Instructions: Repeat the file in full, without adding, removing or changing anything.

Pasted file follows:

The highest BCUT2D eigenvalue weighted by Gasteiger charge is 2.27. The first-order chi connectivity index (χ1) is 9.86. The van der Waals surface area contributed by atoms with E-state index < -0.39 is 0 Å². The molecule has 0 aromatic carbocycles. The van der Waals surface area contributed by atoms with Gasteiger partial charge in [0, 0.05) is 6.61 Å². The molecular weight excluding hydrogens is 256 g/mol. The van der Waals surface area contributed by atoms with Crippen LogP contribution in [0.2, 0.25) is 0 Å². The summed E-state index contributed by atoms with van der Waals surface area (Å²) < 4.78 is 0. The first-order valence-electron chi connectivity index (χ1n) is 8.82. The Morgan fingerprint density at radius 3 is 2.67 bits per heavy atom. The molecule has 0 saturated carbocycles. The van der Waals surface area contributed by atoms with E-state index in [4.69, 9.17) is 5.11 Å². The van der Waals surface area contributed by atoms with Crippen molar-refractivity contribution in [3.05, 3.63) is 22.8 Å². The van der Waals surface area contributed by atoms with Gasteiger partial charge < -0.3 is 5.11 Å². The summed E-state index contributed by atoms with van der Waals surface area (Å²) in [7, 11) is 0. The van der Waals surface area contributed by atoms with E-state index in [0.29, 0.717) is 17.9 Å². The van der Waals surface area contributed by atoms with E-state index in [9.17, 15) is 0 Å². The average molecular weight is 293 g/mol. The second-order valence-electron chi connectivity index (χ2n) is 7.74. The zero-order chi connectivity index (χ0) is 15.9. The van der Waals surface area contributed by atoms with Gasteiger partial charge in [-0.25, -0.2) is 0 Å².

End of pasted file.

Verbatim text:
The highest BCUT2D eigenvalue weighted by Gasteiger charge is 2.27. The first-order chi connectivity index (χ1) is 9.86. The van der Waals surface area contributed by atoms with E-state index < -0.39 is 0 Å². The molecule has 0 aromatic carbocycles. The van der Waals surface area contributed by atoms with Gasteiger partial charge in [0, 0.05) is 6.61 Å². The molecular weight excluding hydrogens is 256 g/mol. The van der Waals surface area contributed by atoms with Crippen LogP contribution in [0.2, 0.25) is 0 Å². The summed E-state index contributed by atoms with van der Waals surface area (Å²) < 4.78 is 0. The first-order valence-electron chi connectivity index (χ1n) is 8.82. The Morgan fingerprint density at radius 3 is 2.67 bits per heavy atom. The molecule has 0 saturated carbocycles. The van der Waals surface area contributed by atoms with E-state index in [4.69, 9.17) is 5.11 Å². The van der Waals surface area contributed by atoms with Crippen molar-refractivity contribution in [3.05, 3.63) is 22.8 Å². The van der Waals surface area contributed by atoms with Gasteiger partial charge < -0.3 is 5.11 Å². The summed E-state index contributed by atoms with van der Waals surface area (Å²) in [7, 11) is 0. The van der Waals surface area contributed by atoms with E-state index in [0.29, 0.717) is 17.9 Å². The van der Waals surface area contributed by atoms with E-state index in [9.17, 15) is 0 Å². The average molecular weight is 293 g/mol. The second-order valence-electron chi connectivity index (χ2n) is 7.74. The zero-order chi connectivity index (χ0) is 15.9. The van der Waals surface area contributed by atoms with Gasteiger partial charge in [-0.25, -0.2) is 0 Å².